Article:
After finishing Moby-Dick, I debated how soon to start Don Quixote again. Should I wait until I finish David Kalupahana’s Causality: The Central Philosophy of Buddhism, which I have on interlibrary loan and which I’m reading for my essay? Or should I start reading Don Quixote for fun and spend less recreational time on streaming? I must say that “The Dogs of Berlin” on Netflix and “Scott and Bailey” on Amazon Prime tempt me more than Kalupahana’s dense scholarship, full of quotes in Sanskrit and Pali with dives into Western philosophers like Hume and Bertrand Russell.
in the end I’ve put aside some of the other books on my to-read pile and have joined in the story of the man from La Mancha so besotted with the Twitter tales of his day that he decides to go on a chivalric quest dedicated to the lady of his dreams, Dulcinea.
Two interesting observations on picking up the book. First, my “new” copy is 40 years old. Second, Cervantes’ comments in the Prologue on his difficulties writing the work remind me of my mixed feelings about my essay.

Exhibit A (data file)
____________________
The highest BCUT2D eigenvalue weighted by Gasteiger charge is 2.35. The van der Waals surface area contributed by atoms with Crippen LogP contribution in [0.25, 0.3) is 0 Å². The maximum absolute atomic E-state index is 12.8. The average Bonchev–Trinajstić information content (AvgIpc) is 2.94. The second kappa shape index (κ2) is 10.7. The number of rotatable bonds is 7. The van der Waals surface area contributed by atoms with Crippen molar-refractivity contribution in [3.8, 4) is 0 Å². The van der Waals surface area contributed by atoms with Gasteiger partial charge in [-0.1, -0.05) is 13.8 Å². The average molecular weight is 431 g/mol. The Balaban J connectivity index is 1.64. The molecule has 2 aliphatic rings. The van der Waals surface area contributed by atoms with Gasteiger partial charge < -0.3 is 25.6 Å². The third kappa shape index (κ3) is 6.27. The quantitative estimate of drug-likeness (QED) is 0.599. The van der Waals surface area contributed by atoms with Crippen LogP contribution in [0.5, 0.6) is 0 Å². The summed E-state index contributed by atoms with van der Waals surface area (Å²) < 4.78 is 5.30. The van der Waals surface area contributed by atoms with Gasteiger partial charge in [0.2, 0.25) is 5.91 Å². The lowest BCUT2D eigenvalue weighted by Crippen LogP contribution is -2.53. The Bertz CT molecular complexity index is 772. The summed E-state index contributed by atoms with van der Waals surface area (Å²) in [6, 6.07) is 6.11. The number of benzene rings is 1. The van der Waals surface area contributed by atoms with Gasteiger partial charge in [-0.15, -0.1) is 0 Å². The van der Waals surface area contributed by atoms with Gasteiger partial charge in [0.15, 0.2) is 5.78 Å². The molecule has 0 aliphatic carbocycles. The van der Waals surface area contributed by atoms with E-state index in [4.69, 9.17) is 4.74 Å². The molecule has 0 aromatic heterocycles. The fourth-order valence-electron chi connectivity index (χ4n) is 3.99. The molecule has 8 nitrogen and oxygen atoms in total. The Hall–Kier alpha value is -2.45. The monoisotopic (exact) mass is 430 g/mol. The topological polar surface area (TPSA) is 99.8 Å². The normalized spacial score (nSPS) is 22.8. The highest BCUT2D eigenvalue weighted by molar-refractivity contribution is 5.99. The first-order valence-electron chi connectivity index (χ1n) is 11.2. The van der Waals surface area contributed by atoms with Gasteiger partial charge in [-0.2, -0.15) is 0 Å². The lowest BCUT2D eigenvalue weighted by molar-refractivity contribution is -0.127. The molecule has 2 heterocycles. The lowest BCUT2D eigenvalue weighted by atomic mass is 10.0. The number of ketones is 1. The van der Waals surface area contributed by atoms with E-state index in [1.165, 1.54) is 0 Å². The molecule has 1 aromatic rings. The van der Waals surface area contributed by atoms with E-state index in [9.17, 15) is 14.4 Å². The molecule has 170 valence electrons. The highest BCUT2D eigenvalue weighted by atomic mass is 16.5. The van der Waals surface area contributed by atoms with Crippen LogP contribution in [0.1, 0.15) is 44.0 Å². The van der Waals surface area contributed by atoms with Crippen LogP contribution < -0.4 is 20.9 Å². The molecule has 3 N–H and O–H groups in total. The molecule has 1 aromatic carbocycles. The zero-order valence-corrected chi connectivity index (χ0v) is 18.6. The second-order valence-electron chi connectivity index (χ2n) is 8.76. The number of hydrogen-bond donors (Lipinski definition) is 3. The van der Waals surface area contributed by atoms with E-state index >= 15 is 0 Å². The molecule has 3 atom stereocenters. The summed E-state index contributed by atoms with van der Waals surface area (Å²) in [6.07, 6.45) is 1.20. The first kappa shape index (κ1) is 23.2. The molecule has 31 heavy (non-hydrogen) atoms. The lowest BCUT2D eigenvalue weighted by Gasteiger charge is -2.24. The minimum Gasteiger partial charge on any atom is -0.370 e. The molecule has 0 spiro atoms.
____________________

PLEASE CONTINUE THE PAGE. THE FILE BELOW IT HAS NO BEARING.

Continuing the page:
Have I not good reason to worry about what … the public will say when it sees me after I have been sleeping in the silence of oblivion, emerging now with all my years on my back with a tale as dry as rush, barren in invention, lacking in style, poor in conceits, and devoid of all learning and instruction, without quotations in the margins and notes at the end of the volume ….
My worry is that my essay will be dry and boring, precisely because it has too many quotes and footnotes.
In any case I’m mounted on my own steed Rozinante, the reclining armchair in which I recovered from my hip replacement 20 years ago and which is starting to fray in the re-upholstering done eight years ago when we moved to Princeton.
Don Quixote also takes me away from the physical ailments about which I’ve whined recently. Currently I’m feeling much better because my orthopedist put me on a course of prednisone to see if that can reduce the swelling in my neck that seems to be the cause of the numbness in my finger tips. The numbness has not gone away, but all my other joints feel much less stiff and swollen thanks to the steroids. For that I am grateful. And I still have three more days on the prednisone for the finger tips to improve.